But Fiske and Dupree conclude differently. Fiske and Dupree draw scientists into the bubble that generally includes rich people – the same social group the average American might perceive as competent, but smile at if they happened to sit on a piece of chewing gum, or perhaps receive a puff of chemical smoke to the face in a lab experiment gone wrong.
“They [including scientists and researchers] earn respect but not trust. Being seen as competent but cold might not seem problematic until one recalls that communicator credibility requires not just status and expertise (competence) but also trustworthiness (warmth).” – PNAS Study
“Scientists, in this view, may seem not so warm. Their intent is not necessarily trusted, maybe even resented.” – PNAS Study
I don’t completely understand why Fiske and Dupree conclude this way. Scientists and researchers definitely border on the high “warmth” end of the ‘bubble’ that includes CEOs and rich people. They are definitely closer to the warm professions of doctor and professor than they are to CEOs and lawyers. Why then do Fiske and Dupree conclude that scientists lack trustworthiness?
“As noted, it’s a matter of which comparison one emphasizes,” Fiske explained in response to my questioning. “We meant to emphasize warmth compared with competence, and also warmth compared with ideals. To us, the glass seems half-empty, but I can imagine how someone else could look at the data and see the glass as half full.”
Fiske and Dupree do acknowledge in their paper that “scientists whose job involves teaching and communicating may seem warmer and more trustworthy.” So why didn’t they ask their participants to rate the profession of science communicator specifically? Or science blogger, even?
“The main takeaway from our study is that credible science communicators, like all communicators, need to show both expertise and trustworthiness,” Fiske said, in an e-mail to me today. In response to my question of why she and her colleague didn’t ask respondents to rate the job of science communicator, Fiske responded: “As our online supplemental methods materials say, we first asked a group of participants to list jobs common on the US. This is an established method in a dozen years of our research across 3 dozen countries. […] Those jobs did not come up.”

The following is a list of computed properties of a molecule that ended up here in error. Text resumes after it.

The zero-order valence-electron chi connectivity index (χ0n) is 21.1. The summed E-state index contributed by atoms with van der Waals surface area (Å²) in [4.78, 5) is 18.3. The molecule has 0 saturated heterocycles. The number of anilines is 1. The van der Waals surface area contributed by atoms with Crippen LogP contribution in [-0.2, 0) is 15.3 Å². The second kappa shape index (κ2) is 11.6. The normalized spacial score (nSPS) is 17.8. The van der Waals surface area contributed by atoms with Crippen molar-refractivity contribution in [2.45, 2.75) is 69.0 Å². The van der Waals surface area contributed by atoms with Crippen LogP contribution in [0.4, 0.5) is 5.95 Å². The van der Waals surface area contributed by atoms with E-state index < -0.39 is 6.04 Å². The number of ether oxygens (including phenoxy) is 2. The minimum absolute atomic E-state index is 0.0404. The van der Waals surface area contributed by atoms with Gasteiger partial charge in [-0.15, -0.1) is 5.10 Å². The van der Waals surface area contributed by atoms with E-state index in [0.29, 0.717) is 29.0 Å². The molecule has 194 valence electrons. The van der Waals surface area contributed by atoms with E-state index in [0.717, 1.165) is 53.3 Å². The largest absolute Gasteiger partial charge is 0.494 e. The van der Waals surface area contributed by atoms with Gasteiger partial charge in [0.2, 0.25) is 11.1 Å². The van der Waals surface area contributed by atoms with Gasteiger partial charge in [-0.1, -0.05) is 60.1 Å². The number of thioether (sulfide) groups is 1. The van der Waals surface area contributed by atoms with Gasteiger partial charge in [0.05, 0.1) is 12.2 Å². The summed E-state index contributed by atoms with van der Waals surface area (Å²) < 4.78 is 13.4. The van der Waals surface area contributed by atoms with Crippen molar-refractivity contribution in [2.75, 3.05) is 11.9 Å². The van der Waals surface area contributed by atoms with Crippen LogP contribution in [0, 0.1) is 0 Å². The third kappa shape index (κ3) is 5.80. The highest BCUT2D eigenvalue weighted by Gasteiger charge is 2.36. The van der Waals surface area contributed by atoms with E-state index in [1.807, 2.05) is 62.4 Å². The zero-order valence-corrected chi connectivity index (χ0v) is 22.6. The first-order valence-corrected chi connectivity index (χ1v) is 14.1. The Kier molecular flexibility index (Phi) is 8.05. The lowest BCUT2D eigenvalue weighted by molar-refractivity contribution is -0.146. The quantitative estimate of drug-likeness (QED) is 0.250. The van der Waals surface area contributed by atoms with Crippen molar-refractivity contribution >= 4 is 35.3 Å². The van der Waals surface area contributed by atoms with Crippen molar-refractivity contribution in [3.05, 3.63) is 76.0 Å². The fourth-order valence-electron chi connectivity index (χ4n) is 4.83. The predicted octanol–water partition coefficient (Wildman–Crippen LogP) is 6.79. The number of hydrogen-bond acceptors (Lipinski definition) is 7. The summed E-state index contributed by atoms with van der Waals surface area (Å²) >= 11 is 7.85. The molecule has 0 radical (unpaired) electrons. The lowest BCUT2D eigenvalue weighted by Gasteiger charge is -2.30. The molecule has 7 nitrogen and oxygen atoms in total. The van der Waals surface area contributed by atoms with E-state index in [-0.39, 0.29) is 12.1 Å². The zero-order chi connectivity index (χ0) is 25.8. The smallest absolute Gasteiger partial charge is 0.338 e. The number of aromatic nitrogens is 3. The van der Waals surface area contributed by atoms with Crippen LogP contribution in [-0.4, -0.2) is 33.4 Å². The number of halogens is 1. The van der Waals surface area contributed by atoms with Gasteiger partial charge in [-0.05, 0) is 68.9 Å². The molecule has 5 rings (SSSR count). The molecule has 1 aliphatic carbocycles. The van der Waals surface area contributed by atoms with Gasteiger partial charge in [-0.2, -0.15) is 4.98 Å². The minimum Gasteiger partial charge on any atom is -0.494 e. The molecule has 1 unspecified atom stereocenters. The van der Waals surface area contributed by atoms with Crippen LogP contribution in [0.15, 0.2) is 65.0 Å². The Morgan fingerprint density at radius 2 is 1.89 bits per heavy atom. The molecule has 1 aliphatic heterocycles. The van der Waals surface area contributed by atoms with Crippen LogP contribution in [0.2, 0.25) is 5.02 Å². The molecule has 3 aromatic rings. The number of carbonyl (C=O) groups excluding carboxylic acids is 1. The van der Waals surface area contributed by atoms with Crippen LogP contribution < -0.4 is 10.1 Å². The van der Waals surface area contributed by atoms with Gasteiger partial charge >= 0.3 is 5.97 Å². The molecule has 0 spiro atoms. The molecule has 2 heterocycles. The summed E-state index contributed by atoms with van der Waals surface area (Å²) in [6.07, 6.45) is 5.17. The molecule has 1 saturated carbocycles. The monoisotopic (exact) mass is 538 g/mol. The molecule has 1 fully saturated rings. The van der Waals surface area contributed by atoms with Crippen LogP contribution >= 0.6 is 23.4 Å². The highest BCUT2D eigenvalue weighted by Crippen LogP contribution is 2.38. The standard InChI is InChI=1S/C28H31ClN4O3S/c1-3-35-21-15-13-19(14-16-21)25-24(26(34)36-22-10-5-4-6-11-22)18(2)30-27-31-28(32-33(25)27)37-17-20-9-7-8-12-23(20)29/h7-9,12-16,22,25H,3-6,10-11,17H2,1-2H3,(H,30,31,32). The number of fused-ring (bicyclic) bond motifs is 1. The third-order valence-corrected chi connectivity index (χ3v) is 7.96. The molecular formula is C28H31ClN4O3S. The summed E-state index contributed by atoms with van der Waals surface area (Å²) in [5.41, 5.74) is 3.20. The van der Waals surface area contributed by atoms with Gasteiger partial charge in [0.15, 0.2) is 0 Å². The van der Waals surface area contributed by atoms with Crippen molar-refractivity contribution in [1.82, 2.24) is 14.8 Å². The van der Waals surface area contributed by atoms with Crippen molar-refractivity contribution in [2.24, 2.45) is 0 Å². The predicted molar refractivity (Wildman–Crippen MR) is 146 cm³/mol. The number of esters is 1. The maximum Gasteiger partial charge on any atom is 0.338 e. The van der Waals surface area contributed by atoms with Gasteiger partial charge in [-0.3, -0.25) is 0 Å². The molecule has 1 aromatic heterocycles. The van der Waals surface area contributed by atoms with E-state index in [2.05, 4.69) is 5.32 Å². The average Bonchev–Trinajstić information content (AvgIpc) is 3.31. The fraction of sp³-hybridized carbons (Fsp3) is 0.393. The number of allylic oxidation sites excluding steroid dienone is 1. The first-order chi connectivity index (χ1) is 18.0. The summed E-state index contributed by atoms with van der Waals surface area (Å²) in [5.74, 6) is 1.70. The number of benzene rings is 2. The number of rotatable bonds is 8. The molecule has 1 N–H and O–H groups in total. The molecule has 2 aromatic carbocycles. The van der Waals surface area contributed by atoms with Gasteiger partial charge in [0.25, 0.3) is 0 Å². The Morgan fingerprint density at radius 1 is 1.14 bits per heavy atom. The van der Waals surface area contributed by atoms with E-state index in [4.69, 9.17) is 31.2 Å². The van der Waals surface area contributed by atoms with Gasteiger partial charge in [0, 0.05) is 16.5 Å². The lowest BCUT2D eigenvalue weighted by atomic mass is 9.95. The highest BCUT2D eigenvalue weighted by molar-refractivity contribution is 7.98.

The second phase of Fiske and Dupree’s study gets even more confusing. They find that Americans rate climate scientists quite low in distrust. In other words, climate scientists might be viewed more positively than other scientists in general.
In the past week, several webnews sites have written about this paper. Headlines include “Why Don’t Americans Trust Scientists” and “Scientists Are Not Trusted by Americans – Here’s Why.” Even the press release issued by Princeton about the study, vetted by both researchers, ran with the headline “Scientists Seen as Competent But Not Trusted by Americans.” These headlines, in my opinion, don’t accurately represent the findings. Yes, scientists could be trusted more, in that they could be perceived as warmer, but “not trusted”? That is an over-statement that lumps scientists blindly in with CEOs and lawyers. Not to mention, that “not trusted” probably means something very different to lay readers than it does to the researchers of this study. The press release should have been worded more carefully to reflect this.